While Koetter doesn't pin the season's woes on one specific unit, he does feel that one group may have under preformed compared to the others. "I don't think our secondary in general preformed up to the expectation level they had and the rest of the coaches had," he said. "That's not the sole reason for our downfall. The confidence issues I mentioned (in the first part of the review), we weren't able to get great pressure with a four-man rush, obviously injuries factor into that – R.J. and Riccardo (Stewart)." He added that some players on the defensive side (not only in the secondary) that were counted on as far as the depth ended up having minimal contributions during the season.
In the first part of the review, the ASU head coach mentioned the adverse effect that the limited number of two-a-day practices in fall camp had on the season. Did he have a bad feeling at the time camp was in progress? "I was extremely happy that we came out with no injuries," exclaimed Koetter, "aside from Brent Miller of course. I was nervous if we had been hard enough, setting a toughness tone, but the tradeoff was that we were healthy."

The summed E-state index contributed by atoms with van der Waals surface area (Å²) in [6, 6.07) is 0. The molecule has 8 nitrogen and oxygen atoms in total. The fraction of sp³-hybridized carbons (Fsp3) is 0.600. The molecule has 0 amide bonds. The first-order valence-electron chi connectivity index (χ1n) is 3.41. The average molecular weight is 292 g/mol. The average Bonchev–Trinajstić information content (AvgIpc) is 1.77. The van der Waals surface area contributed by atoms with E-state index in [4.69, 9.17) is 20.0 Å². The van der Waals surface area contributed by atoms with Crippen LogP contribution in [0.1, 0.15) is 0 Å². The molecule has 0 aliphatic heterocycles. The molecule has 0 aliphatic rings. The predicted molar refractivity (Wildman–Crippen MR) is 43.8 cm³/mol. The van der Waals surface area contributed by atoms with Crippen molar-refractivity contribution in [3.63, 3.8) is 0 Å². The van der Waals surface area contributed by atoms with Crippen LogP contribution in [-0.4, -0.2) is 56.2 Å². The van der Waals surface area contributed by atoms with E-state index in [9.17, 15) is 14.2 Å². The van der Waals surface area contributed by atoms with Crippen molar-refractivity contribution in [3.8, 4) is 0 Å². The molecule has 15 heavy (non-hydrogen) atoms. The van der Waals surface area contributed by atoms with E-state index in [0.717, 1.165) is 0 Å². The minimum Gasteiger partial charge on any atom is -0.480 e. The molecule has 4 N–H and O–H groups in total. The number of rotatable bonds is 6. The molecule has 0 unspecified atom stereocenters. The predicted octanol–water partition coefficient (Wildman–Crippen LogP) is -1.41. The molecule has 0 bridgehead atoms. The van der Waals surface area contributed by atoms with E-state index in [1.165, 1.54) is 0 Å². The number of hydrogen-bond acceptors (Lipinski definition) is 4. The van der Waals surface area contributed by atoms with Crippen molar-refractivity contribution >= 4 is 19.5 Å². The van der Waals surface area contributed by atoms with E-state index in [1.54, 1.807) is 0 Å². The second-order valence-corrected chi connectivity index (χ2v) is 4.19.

The team's conditioning schedule is one area that the Sun Devil skipper is determined to change, in light of what transpired in the pre-season. "We have never been much of a conditioning team in the fall camp," claimed Koetter. "We do such a great job in the off-season. Because the (NCAA mandated) discretionary week that came before fall camp, and then fall camp (started), I think we may have lost a little bit of our edge from that standpoint. I was a little nervous about that, and it somewhat came to fruition."
"I talked with House (Strength Coach Joe Kenn) about that," Koetter continued. "He reviewed his notes, and we're gonna make some changes about that. We're gonna take 4th of July week as a discretionary week this year, and we're gonna condition a week later into the four day report (before camp), and condition more in fall camp than we did last year. That's already one of the changes that's done."
All season long, it was apparent that a lack of depth existed behind receivers Derek Hagan and Skyler Fulton. The ASU coach admitted that this fact and others did affect schemes and play calling. "We had to sort of change our style," he said, "from throwing a whole bunch of balls over the top down the sidelines or post type routes to more intermediate (routes). We didn't have a good running game early, so you're get more of those (long) plays when the safeties come up to stop the run."